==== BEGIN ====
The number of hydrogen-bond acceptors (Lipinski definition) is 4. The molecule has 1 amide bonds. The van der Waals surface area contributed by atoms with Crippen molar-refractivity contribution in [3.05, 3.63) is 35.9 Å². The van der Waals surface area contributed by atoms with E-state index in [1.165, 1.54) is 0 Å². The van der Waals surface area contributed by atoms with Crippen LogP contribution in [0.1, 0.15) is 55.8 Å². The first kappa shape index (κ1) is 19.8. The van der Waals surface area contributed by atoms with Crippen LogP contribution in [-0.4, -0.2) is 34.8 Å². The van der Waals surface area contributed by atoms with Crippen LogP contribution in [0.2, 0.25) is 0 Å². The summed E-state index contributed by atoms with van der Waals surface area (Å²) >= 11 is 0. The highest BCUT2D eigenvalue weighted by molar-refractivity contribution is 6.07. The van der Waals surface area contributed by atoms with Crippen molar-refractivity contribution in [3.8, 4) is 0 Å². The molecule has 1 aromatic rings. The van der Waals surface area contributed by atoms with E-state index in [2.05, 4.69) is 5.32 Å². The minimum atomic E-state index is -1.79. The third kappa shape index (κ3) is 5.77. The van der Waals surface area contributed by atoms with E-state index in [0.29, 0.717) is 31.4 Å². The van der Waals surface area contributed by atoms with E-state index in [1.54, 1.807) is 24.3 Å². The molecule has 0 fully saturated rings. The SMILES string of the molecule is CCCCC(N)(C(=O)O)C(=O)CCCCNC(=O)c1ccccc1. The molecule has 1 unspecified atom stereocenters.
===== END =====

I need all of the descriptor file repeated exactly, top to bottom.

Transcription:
The number of hydrogen-bond acceptors (Lipinski definition) is 4. The molecule has 1 amide bonds. The van der Waals surface area contributed by atoms with Crippen molar-refractivity contribution in [3.05, 3.63) is 35.9 Å². The van der Waals surface area contributed by atoms with E-state index in [1.165, 1.54) is 0 Å². The van der Waals surface area contributed by atoms with Crippen LogP contribution in [0.1, 0.15) is 55.8 Å². The first kappa shape index (κ1) is 19.8. The van der Waals surface area contributed by atoms with Crippen LogP contribution in [-0.4, -0.2) is 34.8 Å². The van der Waals surface area contributed by atoms with Crippen LogP contribution in [0.2, 0.25) is 0 Å². The summed E-state index contributed by atoms with van der Waals surface area (Å²) >= 11 is 0. The highest BCUT2D eigenvalue weighted by molar-refractivity contribution is 6.07. The van der Waals surface area contributed by atoms with Crippen molar-refractivity contribution in [3.8, 4) is 0 Å². The molecule has 1 aromatic rings. The van der Waals surface area contributed by atoms with E-state index in [2.05, 4.69) is 5.32 Å². The minimum atomic E-state index is -1.79. The third kappa shape index (κ3) is 5.77. The van der Waals surface area contributed by atoms with E-state index in [0.29, 0.717) is 31.4 Å². The van der Waals surface area contributed by atoms with E-state index in [1.54, 1.807) is 24.3 Å². The molecule has 0 fully saturated rings. The SMILES string of the molecule is CCCCC(N)(C(=O)O)C(=O)CCCCNC(=O)c1ccccc1. The molecule has 1 unspecified atom stereocenters.